Although this drink might be trending on Instagram – you might want to steer clear of it for your own good.
Let me set the scene for you:
It's hot, and you are sweating through your clothes. You know that a lemonade won't do. So, you need a cold drink. But it's also too early for a strong, stiff glass of whiskey.
In other words, it's the perfect time for an Aperol Spritz, except that the drink itself is far from perfect.
After a powerful campaign in 2017, the spritz, a drink Italy has refined to perfection over some decades, has become a sensational hit in the US. Campari America, the guys behind the Aperol version of this beverage, did plenty to make this campaign a success.
To their credit, the drink looks quite amazing. Its orange hue is positively enchanting, and its effervescence and perfect icing will make your mouth water.
It's also an aperitive or apertivo. That's a drink with a somewhat bitter taste, packaged in a fitting bottle.
But the sugary drink is served in big wine glasses as part of soda water, low-grade prosecco, and an orange slice. The result is a drink akin to the Capri Sun you would gulp down after a sweaty soccer practice session. But there lies the problem.
And it's not just me who has an issue. To begin with, the drink has a syrupy finish.
Katie Parla wishes the drink was a little more bitter. According to her, the drink is not as layered as what other competitors offer.
The list of problems that come with this drink, unfortunately, do not end there. Apparently, it has too much low-grade quality sweet prosecco wine. Additionally, if you don't take it immediately, it will melt, and what you get is a contortion that hardly fits the word "spritz."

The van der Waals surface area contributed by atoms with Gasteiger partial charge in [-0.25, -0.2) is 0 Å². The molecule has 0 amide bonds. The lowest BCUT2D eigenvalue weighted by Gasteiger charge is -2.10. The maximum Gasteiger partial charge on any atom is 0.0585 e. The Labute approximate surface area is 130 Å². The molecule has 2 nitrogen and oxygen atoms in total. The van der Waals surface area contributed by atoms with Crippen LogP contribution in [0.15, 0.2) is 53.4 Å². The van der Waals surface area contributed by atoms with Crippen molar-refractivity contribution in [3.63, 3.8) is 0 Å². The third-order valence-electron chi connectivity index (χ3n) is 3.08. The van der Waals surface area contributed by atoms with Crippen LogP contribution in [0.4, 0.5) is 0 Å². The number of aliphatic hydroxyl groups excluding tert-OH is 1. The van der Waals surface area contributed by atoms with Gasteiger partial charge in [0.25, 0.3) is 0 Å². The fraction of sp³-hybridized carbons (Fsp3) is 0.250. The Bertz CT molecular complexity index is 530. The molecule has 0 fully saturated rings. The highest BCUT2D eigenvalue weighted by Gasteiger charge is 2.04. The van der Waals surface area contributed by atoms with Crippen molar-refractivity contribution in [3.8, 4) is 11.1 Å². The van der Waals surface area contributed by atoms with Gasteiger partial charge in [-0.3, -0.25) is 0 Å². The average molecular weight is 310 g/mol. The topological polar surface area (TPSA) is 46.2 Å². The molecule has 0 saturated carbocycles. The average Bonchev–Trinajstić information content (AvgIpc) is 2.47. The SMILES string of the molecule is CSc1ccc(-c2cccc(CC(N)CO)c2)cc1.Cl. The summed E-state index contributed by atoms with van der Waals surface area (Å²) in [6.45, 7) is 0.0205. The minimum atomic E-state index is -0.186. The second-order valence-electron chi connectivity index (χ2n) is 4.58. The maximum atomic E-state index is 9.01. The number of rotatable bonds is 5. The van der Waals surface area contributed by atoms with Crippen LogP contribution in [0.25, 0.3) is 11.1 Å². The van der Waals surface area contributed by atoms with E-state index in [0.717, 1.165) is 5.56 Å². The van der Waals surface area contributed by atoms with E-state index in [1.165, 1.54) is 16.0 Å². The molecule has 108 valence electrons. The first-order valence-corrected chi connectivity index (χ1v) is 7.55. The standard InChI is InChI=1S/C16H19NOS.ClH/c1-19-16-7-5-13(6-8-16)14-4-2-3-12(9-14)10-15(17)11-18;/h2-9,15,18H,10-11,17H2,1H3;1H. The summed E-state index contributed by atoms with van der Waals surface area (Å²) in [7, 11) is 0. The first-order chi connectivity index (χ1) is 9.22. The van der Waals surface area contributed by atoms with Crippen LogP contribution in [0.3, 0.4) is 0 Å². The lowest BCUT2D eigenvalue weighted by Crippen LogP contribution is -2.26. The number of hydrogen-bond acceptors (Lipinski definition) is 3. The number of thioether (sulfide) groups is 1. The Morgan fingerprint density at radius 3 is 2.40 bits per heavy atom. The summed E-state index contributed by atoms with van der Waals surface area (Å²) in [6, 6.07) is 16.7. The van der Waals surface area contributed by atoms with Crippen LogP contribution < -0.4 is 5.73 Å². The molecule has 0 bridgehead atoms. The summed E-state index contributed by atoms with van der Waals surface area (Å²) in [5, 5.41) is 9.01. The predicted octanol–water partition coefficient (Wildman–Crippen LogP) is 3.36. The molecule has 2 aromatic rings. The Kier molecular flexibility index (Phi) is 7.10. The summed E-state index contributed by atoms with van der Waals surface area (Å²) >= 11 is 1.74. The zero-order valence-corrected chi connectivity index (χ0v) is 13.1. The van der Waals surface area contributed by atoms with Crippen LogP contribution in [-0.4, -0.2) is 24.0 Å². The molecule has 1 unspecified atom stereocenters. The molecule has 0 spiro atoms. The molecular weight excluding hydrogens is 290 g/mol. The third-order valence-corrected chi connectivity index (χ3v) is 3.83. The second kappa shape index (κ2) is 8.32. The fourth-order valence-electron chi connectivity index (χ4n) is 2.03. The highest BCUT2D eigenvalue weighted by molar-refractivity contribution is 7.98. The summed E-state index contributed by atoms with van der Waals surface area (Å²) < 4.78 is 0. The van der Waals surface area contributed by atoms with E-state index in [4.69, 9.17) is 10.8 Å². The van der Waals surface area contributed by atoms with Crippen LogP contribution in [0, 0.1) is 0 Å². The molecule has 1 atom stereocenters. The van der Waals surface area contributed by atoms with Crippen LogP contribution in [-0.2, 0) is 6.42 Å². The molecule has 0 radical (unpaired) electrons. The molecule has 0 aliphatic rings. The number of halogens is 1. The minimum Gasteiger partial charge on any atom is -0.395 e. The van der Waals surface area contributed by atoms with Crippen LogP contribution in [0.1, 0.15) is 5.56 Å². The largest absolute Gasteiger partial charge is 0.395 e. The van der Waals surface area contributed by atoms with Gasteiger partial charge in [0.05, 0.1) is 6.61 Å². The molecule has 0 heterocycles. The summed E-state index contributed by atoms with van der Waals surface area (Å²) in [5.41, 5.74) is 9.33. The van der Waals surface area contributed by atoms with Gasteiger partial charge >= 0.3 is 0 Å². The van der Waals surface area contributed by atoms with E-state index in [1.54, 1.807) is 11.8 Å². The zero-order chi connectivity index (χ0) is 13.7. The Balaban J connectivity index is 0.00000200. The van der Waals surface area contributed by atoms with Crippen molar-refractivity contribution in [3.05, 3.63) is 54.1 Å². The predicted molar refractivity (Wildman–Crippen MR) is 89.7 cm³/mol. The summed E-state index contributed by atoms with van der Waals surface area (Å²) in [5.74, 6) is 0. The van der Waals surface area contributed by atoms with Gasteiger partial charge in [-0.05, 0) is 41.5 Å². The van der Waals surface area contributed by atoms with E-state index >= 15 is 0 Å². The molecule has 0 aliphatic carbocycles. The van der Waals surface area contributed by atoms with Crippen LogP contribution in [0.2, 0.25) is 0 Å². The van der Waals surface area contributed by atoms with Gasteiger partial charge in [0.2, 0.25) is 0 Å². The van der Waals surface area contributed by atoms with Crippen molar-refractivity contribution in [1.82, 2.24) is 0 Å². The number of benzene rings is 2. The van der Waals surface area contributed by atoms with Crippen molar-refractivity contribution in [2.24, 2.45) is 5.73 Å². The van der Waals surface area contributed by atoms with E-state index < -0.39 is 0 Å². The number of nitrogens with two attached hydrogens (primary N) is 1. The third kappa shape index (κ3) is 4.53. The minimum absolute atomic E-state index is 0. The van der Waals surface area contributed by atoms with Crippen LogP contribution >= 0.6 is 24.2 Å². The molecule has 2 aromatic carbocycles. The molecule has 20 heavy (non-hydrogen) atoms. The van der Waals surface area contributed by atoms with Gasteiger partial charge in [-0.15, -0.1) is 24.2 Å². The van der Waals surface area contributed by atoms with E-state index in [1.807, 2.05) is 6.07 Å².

Here's what a spritz should be like: it should have two parts bubbly, two parts bitter, and one part soda. Then throw in the orange slice.
The name spritz has a plausible origin. Austrian soldiers in northern Italy, not having a taste for the local wine, decided to dilute it with a spritz, which is German for a "spray," but in this case, of still water.
Significant changes would follow later when soda water would replace the still water. Bitter wine or spirit-based aperitifs were changed into wine in the 1920s and 1930s, and prosecco became a choice ingredient in the 90s.
Unfortunately, rather than tasting like a good opener for the evening ahead, it tastes more like a cheap vitamin drink for kids.
The drink needs more bubbly wine. A cheap substitute will never do. According to Natasha David, who owns the Nitecap bar in New York, people can tell when you mix cheap wine into a drink.
Just because the wine is mixed into the drink, it does not mean people will be none the wiser about the shortcuts. Instead, their experienced and sensitive palates can tell that you used substandard ingredients. So, how you mix the ingredients really does matter.
Aperol Spritz, with its low-quality and low-quantity prosecco wine, certainly falls short. They should use high-quality prosecco and use more of it than they have in this drink.
The bottle needs some work as well. It should suggest that the content is best served chilled or on ice. And finally, a spritz should not be this sweet either.